Though email is one of the oldest forms of communication on the Internet, it is still one of the fastest changing subjects in the marketing world.
Just in the past few years, we’ve seen a huge transition in email messaging from the desktop environment to mobile devices. These days, about half of all emails are opened on a mobile device depending on your target audience.
Many marketers are trying to have the best of both worlds by creating responsive emails that rearrange themselves depending on the platform. But more and more companies are ditching the desktop mindset and design emails specifically for mobile platforms.
There are many advantages to the mobile-first philosophy: Emails designed specifically for mobile devices still look good on desktop email (though it may look a little skinny), and the principles that govern good mobile emailing emphasize quick, attention-grabbing emails that carry the message across many mediums.
So, when moving over to a successful mobile-first email strategy, marketers have to change a few habits they have formed around emails.
No more long, newsletter-like emails with lots of content and a multitude of topics– it’s time to leave out the kitchen sink and create sleek, direct emails. Messages should have a singular thrust or an overall theme.
Most of the time, marketers are lucky to get 20 seconds of (mostly) undivided attention in the inbox with their audience before they move on to something else. A series of shorter messages over a few weeks can be more effective than one long email sent out each month. Not only are those emails tailored to shorter attention spans, but they also have more opportunities to be seen in people’s busy inboxes.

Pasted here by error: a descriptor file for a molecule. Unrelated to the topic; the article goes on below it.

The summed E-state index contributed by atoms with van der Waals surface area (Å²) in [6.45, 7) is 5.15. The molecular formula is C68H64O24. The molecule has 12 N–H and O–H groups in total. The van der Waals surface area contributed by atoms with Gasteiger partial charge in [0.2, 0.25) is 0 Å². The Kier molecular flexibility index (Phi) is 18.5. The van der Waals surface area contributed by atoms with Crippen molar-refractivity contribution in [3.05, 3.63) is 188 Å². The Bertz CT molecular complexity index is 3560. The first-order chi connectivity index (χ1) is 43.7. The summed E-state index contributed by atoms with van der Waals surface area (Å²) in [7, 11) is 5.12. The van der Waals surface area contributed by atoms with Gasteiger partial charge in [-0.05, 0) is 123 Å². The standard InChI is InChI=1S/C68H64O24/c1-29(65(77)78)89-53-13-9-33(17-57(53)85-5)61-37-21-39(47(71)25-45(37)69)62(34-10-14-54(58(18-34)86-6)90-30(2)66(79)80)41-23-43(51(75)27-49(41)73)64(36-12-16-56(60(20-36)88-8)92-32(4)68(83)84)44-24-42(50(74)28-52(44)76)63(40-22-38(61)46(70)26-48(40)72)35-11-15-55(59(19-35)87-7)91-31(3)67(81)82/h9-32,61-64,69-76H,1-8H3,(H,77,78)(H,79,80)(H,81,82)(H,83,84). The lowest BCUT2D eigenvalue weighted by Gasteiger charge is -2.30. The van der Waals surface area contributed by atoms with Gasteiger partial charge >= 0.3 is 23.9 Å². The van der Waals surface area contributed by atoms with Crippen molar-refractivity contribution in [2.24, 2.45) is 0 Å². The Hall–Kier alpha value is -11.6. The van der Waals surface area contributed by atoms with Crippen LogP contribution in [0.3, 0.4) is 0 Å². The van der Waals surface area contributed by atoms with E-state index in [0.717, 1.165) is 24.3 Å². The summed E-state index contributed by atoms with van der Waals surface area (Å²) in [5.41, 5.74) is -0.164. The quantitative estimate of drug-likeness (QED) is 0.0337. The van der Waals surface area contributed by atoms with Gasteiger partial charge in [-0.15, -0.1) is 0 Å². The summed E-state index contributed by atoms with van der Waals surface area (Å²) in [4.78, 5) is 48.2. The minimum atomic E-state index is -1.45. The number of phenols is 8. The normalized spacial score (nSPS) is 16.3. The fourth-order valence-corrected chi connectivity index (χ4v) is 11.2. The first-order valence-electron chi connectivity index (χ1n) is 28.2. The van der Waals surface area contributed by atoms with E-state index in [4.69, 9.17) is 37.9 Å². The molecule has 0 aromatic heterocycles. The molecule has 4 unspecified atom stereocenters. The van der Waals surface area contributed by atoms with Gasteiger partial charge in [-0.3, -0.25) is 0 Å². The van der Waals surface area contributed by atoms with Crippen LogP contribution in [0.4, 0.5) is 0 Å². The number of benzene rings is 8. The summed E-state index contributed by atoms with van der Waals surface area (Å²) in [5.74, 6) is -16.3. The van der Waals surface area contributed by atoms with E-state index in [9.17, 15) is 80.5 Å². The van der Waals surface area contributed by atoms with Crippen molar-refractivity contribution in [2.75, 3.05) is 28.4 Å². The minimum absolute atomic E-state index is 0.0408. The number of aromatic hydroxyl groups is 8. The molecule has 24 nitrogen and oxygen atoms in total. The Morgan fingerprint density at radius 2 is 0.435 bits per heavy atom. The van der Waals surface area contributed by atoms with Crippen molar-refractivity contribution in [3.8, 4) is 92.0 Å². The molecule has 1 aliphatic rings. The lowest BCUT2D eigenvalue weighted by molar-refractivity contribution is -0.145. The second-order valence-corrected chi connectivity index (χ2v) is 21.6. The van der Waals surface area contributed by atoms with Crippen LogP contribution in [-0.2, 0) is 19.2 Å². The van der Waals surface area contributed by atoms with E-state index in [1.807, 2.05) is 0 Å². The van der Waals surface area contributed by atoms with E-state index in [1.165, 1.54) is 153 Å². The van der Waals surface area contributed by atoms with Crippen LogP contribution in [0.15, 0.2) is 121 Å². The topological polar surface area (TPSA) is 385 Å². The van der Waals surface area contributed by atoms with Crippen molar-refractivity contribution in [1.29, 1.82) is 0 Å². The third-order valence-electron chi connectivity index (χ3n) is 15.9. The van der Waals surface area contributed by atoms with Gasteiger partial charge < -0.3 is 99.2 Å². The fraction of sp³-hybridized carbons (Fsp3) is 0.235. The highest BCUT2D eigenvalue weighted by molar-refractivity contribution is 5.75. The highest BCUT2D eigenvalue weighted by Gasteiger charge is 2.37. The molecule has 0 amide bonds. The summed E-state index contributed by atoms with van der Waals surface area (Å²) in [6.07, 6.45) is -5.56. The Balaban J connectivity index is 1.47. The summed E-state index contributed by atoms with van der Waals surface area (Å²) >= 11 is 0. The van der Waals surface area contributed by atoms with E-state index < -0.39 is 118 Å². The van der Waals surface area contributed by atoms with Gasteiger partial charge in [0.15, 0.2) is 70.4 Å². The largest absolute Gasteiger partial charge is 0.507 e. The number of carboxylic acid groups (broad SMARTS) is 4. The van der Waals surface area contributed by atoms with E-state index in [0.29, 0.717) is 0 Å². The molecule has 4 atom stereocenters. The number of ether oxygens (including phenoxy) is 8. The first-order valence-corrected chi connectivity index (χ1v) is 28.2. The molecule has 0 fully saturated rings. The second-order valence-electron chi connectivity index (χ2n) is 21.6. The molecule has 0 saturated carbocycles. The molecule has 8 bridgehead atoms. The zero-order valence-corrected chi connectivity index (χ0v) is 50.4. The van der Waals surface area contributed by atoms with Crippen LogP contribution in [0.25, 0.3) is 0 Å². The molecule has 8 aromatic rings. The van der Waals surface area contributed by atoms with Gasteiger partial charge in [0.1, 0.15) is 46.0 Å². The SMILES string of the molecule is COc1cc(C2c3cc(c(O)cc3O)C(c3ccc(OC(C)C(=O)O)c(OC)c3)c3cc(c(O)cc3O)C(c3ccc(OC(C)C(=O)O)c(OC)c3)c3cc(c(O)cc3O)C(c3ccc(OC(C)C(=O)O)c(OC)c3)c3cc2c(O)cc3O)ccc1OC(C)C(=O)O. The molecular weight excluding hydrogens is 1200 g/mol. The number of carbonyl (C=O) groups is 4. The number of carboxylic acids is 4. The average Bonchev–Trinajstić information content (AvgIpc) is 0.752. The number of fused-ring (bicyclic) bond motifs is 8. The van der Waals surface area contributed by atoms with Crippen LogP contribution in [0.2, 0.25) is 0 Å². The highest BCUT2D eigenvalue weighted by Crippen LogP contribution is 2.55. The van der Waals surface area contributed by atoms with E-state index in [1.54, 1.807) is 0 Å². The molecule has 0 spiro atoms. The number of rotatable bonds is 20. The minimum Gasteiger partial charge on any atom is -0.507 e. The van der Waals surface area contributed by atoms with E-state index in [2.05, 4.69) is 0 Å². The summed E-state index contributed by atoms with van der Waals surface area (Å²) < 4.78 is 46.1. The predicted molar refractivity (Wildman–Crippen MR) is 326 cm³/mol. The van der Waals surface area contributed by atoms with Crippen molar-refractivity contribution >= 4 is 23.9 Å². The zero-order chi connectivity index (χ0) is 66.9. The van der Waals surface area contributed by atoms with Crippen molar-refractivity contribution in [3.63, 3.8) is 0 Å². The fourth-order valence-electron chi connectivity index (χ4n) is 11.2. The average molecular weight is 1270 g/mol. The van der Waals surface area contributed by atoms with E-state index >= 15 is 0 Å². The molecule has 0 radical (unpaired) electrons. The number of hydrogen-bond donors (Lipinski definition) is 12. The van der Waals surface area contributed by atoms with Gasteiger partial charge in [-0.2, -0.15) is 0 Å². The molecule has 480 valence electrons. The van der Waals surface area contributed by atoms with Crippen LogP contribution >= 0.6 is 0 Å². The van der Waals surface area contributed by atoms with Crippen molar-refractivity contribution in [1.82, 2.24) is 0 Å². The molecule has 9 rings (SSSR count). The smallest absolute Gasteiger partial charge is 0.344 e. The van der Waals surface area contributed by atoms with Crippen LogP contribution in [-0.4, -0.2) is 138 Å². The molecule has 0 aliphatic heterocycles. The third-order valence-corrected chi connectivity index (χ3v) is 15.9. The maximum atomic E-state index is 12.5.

The message itself isn’t the only thing simplified – layouts are cleaner as well. Emails should only be a one-column affair. Two- or three-columned emails should be avoided, and sidebars and panels have no place in mobile.
Pictures should also be big and eye-catching to get people’s attentions on that tiny screen. Avoid filling your email with tons of tiny images; they will just become too small to make out and lead to nonsensical, cluttered messages. Also, pay attention to the file size and pixel count for your images. Make sure images have enough resolution to look good on a mobile screen but not use so much data that they eat up lots of bandwidth from people’s data plans.
If you want people to follow links onto their mobile browser, make sure those emails are also finger-friendly. You are no longer dealing with that precise desktop mouse. Make links into large, easy-to-press buttons to ensure a smooth journey for your readers. And if you are going to use a hyperlink, try not to squeeze a bunch of them together to avoid causing frustration if readers accidentally follow the wrong link.
This article is brought to you by the DMA. Click here to register for Email Evolution Conference, March 30 – Apr. 1, 2016, in New Orleans.